ROSEMONT: Well, I have to say that none of the major changes that people hoped for in 1968 have happened. Things have, in many ways, gone backwards. People are being pushed into positions that are more and more like slavery. The whole prison system in this country is really a slave system. The old surrealist slogan, "Open the Prisons, Disband the Army," is more relevant than ever. I think surrealism is really necessary to understand the underpinnings of Capital and the State and the ways in which they manipulate people through a commodified mass culture. This system, which surrealists call miserabilism, makes you become a participant in your own degradation. The enthusiasms created by this culture are designed to make us into passive objects rather than creative subjects. The system wants consumers, not creators. The whole key to transforming the world has to be found in our own creativity, our liberated imaginations. There are many wonderful ideas to be found in the past, but our emphasis must be on criticizing and transforming the present. History needs to be understood from our point of view, as opposed to the ruling class point of view. But the real key is to find our poetic potentialities, to renew the dream of social revolution as the only way to real human freedom, and to make new discoveries showing how society could operate without bosses, bombs and prisons, and how people can come together to create a non-repressive civilization.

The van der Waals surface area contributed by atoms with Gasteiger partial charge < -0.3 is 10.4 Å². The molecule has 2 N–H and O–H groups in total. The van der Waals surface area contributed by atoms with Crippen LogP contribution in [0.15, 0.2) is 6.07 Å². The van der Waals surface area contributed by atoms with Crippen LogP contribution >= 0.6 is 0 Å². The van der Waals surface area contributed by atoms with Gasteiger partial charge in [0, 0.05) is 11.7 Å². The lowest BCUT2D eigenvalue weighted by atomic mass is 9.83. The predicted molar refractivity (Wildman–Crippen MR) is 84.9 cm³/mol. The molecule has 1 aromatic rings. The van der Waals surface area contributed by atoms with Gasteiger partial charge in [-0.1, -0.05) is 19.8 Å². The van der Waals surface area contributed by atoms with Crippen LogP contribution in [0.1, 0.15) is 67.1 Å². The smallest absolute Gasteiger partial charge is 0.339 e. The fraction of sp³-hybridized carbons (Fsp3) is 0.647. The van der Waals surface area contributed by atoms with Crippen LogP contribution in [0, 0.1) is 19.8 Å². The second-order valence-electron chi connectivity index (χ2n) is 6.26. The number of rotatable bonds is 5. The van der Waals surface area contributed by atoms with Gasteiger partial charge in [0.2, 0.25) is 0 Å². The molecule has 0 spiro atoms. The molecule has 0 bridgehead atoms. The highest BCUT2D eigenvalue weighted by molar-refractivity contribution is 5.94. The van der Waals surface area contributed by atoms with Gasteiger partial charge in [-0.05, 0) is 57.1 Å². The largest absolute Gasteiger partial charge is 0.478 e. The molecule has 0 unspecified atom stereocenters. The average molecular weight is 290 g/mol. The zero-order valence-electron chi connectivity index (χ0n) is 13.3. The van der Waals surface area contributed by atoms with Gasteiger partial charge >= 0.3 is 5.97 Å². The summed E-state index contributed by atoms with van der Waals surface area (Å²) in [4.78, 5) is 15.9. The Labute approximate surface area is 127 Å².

POSTEL: Do you see women as playing a particular role or making a unique contribution to this project?

ROSEMONT: Surrealists recognize that creativity is not bound to any one gender. Anyone can be creative. But it's important to remember that women have played a major role, and often an instigating role, in every revolution in modern history. As Charles Fourier observed almost two hundred years ago, "Nothing causes overall social betterment faster than improving the living conditions of women. The degree of emancipation of women is the natural measure of general emancipation." The fact that so many women are active in surrealism today speaks for itself. More and more women are realizing that surrealist revolution is the most effective means of undermining patriarchy and all that goes with it.
     The simple truth is that women constitute half the world, and if they aren't allowed to participate in the creative process of remaking the world, then it's just not going to happen.


This interview was conducted for Free Associations Radio, a weekly program in Chicago hosted and produced by Danny Postel.

See the Surrealist Group's website at www.surrealism-usa.org.